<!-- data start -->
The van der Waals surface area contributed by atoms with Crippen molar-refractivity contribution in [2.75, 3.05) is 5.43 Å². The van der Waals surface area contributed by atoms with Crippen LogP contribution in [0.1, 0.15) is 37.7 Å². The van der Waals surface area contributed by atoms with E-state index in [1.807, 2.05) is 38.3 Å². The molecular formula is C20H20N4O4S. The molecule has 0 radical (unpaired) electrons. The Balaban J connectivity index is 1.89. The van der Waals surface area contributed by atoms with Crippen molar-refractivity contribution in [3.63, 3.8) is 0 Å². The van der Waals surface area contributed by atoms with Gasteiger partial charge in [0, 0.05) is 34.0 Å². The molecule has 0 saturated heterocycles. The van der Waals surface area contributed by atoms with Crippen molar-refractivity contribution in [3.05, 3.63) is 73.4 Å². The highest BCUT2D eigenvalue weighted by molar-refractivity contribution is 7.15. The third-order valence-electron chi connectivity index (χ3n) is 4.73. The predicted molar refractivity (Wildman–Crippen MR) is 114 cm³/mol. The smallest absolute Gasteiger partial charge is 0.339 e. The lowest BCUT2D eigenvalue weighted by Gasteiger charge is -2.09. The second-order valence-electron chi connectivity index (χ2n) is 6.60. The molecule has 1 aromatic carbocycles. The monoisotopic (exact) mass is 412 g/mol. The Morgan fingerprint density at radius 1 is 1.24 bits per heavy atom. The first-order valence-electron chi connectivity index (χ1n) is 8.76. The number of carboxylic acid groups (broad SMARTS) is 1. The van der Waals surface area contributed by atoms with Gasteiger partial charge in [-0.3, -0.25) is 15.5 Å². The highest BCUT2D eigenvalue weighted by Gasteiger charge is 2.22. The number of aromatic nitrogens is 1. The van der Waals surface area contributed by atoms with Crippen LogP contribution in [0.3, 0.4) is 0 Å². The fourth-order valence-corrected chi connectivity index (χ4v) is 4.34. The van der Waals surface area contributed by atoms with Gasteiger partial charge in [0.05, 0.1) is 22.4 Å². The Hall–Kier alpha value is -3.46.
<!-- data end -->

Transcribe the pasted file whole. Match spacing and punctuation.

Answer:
The van der Waals surface area contributed by atoms with Crippen molar-refractivity contribution in [2.75, 3.05) is 5.43 Å². The van der Waals surface area contributed by atoms with Crippen LogP contribution in [0.1, 0.15) is 37.7 Å². The van der Waals surface area contributed by atoms with E-state index in [1.807, 2.05) is 38.3 Å². The molecular formula is C20H20N4O4S. The molecule has 0 radical (unpaired) electrons. The Balaban J connectivity index is 1.89. The van der Waals surface area contributed by atoms with Crippen molar-refractivity contribution in [3.63, 3.8) is 0 Å². The van der Waals surface area contributed by atoms with Gasteiger partial charge in [0, 0.05) is 34.0 Å². The molecule has 0 saturated heterocycles. The van der Waals surface area contributed by atoms with Crippen molar-refractivity contribution in [3.05, 3.63) is 73.4 Å². The highest BCUT2D eigenvalue weighted by molar-refractivity contribution is 7.15. The third-order valence-electron chi connectivity index (χ3n) is 4.73. The predicted molar refractivity (Wildman–Crippen MR) is 114 cm³/mol. The smallest absolute Gasteiger partial charge is 0.339 e. The lowest BCUT2D eigenvalue weighted by Gasteiger charge is -2.09. The second-order valence-electron chi connectivity index (χ2n) is 6.60. The molecule has 1 aromatic carbocycles. The monoisotopic (exact) mass is 412 g/mol. The Morgan fingerprint density at radius 1 is 1.24 bits per heavy atom. The first-order valence-electron chi connectivity index (χ1n) is 8.76. The number of carboxylic acid groups (broad SMARTS) is 1. The van der Waals surface area contributed by atoms with Gasteiger partial charge in [-0.3, -0.25) is 15.5 Å². The highest BCUT2D eigenvalue weighted by Gasteiger charge is 2.22. The number of aromatic nitrogens is 1. The van der Waals surface area contributed by atoms with Crippen LogP contribution in [0.3, 0.4) is 0 Å². The fourth-order valence-corrected chi connectivity index (χ4v) is 4.34. The van der Waals surface area contributed by atoms with Gasteiger partial charge in [0.05, 0.1) is 22.4 Å². The Hall–Kier alpha value is -3.46.